At his new firm, which primarily serves institutional investors, Mr. Jain is aiming to extend his benchmark-beating track record developed during his 20-plus years at Vontobel. For the 14 years he ran a global opportunities equity fund at Vontobel until his departure, the fund had an annualized investment return of 8.3%, according to Morningstar Inc. By comparison, the MSCI Europe Australasia Far East index notched an annualized 5.23%, data show.
At GQG, similar strengths are showing. For the year ended Nov. 30, the firm's global equity strategy composite returned a net 28.66% compared to its benchmark, the MSCI All-Country World index, which returned 24.64%, GQG numbers show.
The firm's international equity strategy for the same period returned a net 32.1%, compared to 27.58% for the benchmark MSCI ACWI-ex U.S. And the emerging markets strategy for the year returned a net 32.25% vs. the MSCI Emerging Markets index return of 32.81%.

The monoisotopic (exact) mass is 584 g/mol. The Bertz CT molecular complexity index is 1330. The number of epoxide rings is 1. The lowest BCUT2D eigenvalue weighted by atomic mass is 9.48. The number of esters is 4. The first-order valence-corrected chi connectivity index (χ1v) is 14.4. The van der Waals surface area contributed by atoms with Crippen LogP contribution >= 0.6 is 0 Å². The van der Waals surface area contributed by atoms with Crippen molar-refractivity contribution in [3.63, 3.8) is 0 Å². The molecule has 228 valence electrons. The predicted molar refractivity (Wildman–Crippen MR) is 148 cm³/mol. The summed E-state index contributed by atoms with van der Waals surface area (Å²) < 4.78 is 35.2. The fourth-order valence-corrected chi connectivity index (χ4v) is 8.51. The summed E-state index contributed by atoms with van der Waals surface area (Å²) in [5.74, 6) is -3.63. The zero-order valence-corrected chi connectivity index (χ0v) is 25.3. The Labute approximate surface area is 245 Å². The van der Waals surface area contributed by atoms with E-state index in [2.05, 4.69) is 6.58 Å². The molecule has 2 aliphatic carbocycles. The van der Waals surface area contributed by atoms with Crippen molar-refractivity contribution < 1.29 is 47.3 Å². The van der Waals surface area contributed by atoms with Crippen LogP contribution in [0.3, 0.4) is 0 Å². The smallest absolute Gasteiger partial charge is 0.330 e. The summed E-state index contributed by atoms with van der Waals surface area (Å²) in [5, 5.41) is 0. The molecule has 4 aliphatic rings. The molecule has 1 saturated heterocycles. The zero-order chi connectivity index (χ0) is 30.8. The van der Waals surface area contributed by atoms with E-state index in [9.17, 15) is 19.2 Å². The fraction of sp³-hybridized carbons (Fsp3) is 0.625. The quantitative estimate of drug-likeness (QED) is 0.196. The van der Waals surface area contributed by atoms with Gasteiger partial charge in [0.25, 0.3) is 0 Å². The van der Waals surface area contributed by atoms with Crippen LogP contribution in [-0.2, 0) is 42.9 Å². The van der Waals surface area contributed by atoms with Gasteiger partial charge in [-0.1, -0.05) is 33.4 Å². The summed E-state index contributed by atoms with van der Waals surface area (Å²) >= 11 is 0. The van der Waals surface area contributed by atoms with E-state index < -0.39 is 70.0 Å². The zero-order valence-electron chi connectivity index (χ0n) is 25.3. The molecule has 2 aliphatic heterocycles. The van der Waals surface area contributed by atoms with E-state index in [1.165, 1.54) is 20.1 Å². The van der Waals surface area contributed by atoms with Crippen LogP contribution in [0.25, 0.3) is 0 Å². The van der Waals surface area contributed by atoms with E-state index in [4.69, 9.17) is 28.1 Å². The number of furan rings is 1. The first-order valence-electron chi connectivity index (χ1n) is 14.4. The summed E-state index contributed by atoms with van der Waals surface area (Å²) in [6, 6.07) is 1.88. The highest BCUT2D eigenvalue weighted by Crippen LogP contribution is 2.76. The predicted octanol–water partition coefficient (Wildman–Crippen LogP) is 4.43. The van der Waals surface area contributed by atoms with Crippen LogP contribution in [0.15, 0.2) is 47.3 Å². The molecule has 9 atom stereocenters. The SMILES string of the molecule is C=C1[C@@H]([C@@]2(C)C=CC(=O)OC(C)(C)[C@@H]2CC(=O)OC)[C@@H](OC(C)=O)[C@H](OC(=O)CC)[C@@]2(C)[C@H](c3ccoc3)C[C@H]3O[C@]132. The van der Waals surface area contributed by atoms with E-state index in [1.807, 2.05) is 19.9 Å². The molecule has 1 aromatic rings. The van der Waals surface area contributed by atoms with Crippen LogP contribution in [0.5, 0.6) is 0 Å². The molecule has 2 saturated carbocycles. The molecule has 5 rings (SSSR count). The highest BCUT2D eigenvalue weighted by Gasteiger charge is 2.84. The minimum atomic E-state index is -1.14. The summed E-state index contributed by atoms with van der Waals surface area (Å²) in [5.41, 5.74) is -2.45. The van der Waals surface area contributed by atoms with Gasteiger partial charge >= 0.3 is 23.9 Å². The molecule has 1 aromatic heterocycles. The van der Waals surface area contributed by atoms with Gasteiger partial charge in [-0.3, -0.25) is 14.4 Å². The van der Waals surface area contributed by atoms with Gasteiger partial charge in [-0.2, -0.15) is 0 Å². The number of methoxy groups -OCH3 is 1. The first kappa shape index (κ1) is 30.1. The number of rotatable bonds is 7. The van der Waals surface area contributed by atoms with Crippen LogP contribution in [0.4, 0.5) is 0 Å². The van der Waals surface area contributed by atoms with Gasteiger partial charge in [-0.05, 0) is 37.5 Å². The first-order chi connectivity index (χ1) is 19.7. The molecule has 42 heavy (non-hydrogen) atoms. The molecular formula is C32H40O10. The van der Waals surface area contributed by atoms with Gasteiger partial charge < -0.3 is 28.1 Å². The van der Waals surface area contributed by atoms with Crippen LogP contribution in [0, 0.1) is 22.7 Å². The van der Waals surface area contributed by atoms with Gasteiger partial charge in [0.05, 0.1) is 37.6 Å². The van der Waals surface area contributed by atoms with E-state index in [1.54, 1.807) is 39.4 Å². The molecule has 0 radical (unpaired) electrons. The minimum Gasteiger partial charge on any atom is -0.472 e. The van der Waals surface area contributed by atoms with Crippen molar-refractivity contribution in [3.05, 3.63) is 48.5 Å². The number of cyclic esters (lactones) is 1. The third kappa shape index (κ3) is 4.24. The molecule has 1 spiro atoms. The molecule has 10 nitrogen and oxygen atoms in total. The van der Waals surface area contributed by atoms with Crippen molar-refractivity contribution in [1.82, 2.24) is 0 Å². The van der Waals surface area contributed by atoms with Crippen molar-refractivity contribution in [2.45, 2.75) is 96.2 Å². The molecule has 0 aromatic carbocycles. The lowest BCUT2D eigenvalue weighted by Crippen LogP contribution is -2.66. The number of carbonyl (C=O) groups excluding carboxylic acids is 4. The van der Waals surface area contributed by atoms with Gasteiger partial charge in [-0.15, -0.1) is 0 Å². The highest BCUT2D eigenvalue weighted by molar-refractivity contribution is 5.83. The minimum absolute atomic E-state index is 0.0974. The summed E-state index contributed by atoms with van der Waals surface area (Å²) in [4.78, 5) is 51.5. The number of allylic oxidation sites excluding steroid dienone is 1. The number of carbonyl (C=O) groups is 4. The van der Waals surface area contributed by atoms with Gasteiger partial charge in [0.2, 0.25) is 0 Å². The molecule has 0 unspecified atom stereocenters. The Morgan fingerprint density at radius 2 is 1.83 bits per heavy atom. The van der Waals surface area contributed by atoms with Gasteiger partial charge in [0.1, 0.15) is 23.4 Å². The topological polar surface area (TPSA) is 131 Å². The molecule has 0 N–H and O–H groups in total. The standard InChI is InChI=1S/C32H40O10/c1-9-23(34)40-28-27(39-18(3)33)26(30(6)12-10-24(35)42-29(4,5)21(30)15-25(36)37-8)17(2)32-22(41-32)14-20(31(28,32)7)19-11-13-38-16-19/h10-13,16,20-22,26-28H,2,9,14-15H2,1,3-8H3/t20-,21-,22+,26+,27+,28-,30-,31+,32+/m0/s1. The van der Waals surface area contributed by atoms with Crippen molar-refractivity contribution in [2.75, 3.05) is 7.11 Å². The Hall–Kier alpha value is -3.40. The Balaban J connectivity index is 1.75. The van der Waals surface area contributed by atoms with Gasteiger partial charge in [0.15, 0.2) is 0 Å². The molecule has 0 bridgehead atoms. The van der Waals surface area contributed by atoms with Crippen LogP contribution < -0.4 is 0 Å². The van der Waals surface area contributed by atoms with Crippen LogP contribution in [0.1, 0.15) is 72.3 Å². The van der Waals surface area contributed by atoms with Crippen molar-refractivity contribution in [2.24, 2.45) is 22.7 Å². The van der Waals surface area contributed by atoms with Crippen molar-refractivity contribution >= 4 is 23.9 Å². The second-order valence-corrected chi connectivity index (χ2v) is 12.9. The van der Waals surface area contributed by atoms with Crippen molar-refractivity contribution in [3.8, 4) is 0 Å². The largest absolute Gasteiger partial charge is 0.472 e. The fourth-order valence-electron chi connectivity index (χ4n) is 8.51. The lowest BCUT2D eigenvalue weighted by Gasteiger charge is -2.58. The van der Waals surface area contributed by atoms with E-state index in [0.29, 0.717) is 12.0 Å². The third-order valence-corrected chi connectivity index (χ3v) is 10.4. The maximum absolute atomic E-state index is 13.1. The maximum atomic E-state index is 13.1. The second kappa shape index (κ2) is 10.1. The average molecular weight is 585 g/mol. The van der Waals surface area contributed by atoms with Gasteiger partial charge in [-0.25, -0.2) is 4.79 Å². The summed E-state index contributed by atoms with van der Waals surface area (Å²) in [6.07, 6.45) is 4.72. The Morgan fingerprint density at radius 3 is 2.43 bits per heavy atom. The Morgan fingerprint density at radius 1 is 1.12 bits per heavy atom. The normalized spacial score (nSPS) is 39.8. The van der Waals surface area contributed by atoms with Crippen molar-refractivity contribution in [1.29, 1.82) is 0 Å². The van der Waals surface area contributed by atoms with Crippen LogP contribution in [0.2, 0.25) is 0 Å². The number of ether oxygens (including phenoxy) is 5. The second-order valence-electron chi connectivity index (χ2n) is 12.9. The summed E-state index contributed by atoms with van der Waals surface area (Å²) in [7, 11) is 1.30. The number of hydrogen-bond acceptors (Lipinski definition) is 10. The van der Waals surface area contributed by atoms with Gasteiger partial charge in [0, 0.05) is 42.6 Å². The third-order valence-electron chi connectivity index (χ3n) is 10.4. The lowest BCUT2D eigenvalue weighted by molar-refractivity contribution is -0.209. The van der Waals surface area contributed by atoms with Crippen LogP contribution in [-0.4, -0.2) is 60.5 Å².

GQG's rapid growth is unusual for a money manager, said Tim Barron, Chicago-based chief investment officer at institutional consulting firm Segal Marco Advisors, Chicago. "The firm's growth seems to be more like an internet startup than a money manager," he said. "That's pretty terrific success."
Mr. Barron said it's even more unusual that the growth is coming at a time when investors are pulling assets from active equity managers.
Mr. Jain said 40% of his clients at GQG are former Vontobel clients that followed him. Publicly traded Vontobel reported net outflows of $15.23 billion from Mr. Jain's former investment team — almost one-third of the total AUM, show company financial statements.
Among clients that terminated Vontobel were the $16.6 billion Illinois State Board of Investment, Chicago; the $3.5 billion San Jose (Calif.) Police & Fire Department Retirement Plan; and the $2.1 billion San Jose Federated City Employees' Retirement System.
One consultant who is recommending Mr. Jain and his new firm is Elliot Greenberg at Ellwood Associates, Chicago.
"We had been invested with Mr. Jain at Vontobel through a number of cycles, so we knew that he wasn't a one-trick pony," Mr. Greenberg said.